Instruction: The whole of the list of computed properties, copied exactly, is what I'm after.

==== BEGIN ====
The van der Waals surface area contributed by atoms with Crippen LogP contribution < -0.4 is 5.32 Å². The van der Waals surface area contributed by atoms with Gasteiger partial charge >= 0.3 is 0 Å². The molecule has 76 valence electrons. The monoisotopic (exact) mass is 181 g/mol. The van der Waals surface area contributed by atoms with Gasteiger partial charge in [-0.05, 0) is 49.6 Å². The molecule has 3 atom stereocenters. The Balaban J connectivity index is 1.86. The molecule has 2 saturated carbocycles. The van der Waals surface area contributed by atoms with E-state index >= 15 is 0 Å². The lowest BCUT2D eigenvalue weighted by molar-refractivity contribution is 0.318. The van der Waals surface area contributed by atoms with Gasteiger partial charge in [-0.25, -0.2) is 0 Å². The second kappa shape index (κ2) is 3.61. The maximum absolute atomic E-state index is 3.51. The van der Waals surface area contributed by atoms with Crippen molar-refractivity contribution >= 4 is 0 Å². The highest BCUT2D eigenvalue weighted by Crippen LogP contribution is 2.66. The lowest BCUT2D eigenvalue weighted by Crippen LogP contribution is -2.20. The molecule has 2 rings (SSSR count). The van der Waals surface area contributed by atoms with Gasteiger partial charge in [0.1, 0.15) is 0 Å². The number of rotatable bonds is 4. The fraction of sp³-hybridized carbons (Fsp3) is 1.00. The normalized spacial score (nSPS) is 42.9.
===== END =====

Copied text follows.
The van der Waals surface area contributed by atoms with Crippen LogP contribution < -0.4 is 5.32 Å². The van der Waals surface area contributed by atoms with Gasteiger partial charge >= 0.3 is 0 Å². The molecule has 76 valence electrons. The monoisotopic (exact) mass is 181 g/mol. The van der Waals surface area contributed by atoms with Gasteiger partial charge in [-0.05, 0) is 49.6 Å². The molecule has 3 atom stereocenters. The Balaban J connectivity index is 1.86. The molecule has 2 saturated carbocycles. The van der Waals surface area contributed by atoms with E-state index >= 15 is 0 Å². The lowest BCUT2D eigenvalue weighted by molar-refractivity contribution is 0.318. The van der Waals surface area contributed by atoms with Gasteiger partial charge in [-0.25, -0.2) is 0 Å². The second kappa shape index (κ2) is 3.61. The maximum absolute atomic E-state index is 3.51. The van der Waals surface area contributed by atoms with Crippen molar-refractivity contribution >= 4 is 0 Å². The highest BCUT2D eigenvalue weighted by Crippen LogP contribution is 2.66. The lowest BCUT2D eigenvalue weighted by Crippen LogP contribution is -2.20. The molecule has 2 rings (SSSR count). The van der Waals surface area contributed by atoms with Gasteiger partial charge in [0.1, 0.15) is 0 Å². The number of rotatable bonds is 4. The fraction of sp³-hybridized carbons (Fsp3) is 1.00. The normalized spacial score (nSPS) is 42.9.